CPU Cooling Test Configuration

The standard test bed for cooling tests is the EVGA NVIDIA 680i SLI motherboard. This is primarily based on the consistent test results on this board and the NVIDIA Monitor temperature measurement utility, which is part of the nTune program.

NVIDIA Monitor has a drop-down pane for temperature measurement which reports CPU, System, and GPU measurement. At this point reviews will concentrate on CPU temperature. In addition to the real-time temperature measurement, NVIDIA Monitor also has a logging feature which can record temperature in a file in standard increments (we selected every 4 seconds). This allows recording of temperatures during testing, which can then be reviewed when the stress tests are completed. There is also the handy reference of speeds and voltages in the top pane to confirm setup.

NVIDIA Monitor was compared to test results from the Intel TAT (Thermal Analysis Tool). Intel TAT CPU portions do function properly on the EVGA 680i motherboard, but the chipset-specific features do not operate as they should. Idle temperatures in TAT were in line with measured idle temps with NVIDIA Monitor. The CPU stress testing with TAT pushing both cores showed TAT stress temps at 80% CPU usage roughly corresponded to temps reported in our real-world gaming benchmark.

Other components in the cooling test bed are generally the same as those used in our motherboard and memory test bed:

Cooling Performance Test Configuration
Processor Intel Core 2 Duo X6800
(x2, 2.93GHz, 4MB Unified Cache)
RAM 2x1GB Corsair Dominator PC2-8888 (DDR2-1111)
Hard Drive Hitachi 250GB SATA2 enabled (16MB Buffer)
Video Card 1 x EVGA 7900GTX - All Standard Tests
Platform Drivers NVIDIA 9.53
NVIDIA nTune (1/16/2007)
Video Drivers NVIDIA 93.71
CPU Cooling Thermalright Ultima-90
ZEROtherm BTF90
Xigmatek AIO (AIO-S800P)
Evercool Silver Knight
Enzotech Ultra-X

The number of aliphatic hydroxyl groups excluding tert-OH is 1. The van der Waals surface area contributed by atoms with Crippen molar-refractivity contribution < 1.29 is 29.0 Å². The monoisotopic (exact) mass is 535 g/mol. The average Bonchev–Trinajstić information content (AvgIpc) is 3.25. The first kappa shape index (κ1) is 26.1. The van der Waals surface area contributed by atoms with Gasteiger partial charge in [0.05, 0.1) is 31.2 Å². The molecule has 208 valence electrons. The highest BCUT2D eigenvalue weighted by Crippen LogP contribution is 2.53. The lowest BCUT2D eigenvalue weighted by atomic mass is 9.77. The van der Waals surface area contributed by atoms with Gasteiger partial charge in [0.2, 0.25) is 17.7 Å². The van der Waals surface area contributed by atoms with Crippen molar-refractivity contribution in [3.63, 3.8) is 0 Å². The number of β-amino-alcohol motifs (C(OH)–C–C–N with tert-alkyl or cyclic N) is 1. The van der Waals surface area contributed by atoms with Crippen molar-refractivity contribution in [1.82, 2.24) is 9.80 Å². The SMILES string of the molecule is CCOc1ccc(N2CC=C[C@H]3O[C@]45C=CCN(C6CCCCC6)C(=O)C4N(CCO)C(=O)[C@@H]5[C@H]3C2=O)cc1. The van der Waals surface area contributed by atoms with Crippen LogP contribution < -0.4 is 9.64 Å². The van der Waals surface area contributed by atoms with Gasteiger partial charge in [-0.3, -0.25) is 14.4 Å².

3RSystem iCEAGE
Thermaltake Big Typhoon VX
Thermaltake MaxOrb
Scythe Andy Samurai Master
Cooler Master Gemini II
Noctua NH-U12F
Asus Silent Square Pro
Scythe Ninja Plus Rev. B
OCZ Vindicator
Thermalright Ultra 120 Extreme
Thermalright Ultra 120
Scythe Infinity
Zalman CNS9700
Zalman CNS9500
Cooler Master Hyper 6+
Vigor Monsoon II Lite
Thermalright MST-9775
Scythe Katana
Tuniq Tower 120
Intel Stock HSF for X6800
Power Supply OCZ PowerStream 520W
Motherboards EVGA nForce 680i SLI (NVIDIA 680i)
Operating System Windows XP Professional SP2
BIOS Award P26 (1/12/2007)

All cooling tests are run with the components mounted in a standard mid-tower case. The idle and stress temperature tests are run with the case closed and standing as it would in most home setups. We do not use auxiliary fans in the test cooling case, except for the Northbridge fan attached to the 680i for overclocking. Room temperature is measured before beginning the cooler tests and is maintained in the 20 to 22C (68 to 72F) range for all testing.

Thermalright provides a small tube of premium thermal grease with the Ultima-90. However, for consistency of test results we used our standard premium silver-colored thermal compound. In our experience the thermal compound used makes little to no difference in cooling test results. This is particularly true now that processors ship with a large manufacturer-installed heatspreader. Our current test procedure uses this standard high-quality silver-colored thermal paste for all cooler reviews.

We test the stock Intel cooler at standard X6800 speed, measuring the CPU temperature at idle and while the CPU is being stressed. The CPU is stressed by running continuous loops of the Far Cry River demo. The same tests are repeated at the highest stable overclock we can achieve with the stock cooler. Stable in this case means the ability to handle our Far Cry looping for at least 30 minutes. The same benchmarks are then run on the cooler under test at stock, highest stock cooler OC speed (3.73GHz), and the highest OC that can be achieved in the same setup with the cooler being tested. This allows measurement of the cooling efficiency of the test unit compared to stock and the improvement in overclocking capabilities, if any, from using the test cooler.

Noise Levels

In addition to cooling efficiency and overclocking abilities, users shopping for CPU cooling solutions may also be interested in the noise levels of the cooling devices they are considering. Noise levels are measured with the case on its side using a C.E.M. DT-8850 Sound Level meter. This meter allows accurate sound level measurements from 35bdB to 130dB with a resolution of 0.1dB and an accuracy of 1.5dB. This is sufficient for our needs in these tests, as measurement starts at the level of a relatively quiet room. Our own test room, with all computers and fans turned off, has a room noise level of 36.4dB. Procedures for measuring cooling system noise are described on page five, which reports measured noise results comparing the stock Intel cooler and recently tested CPU coolers to the Thermalright Ultima-90.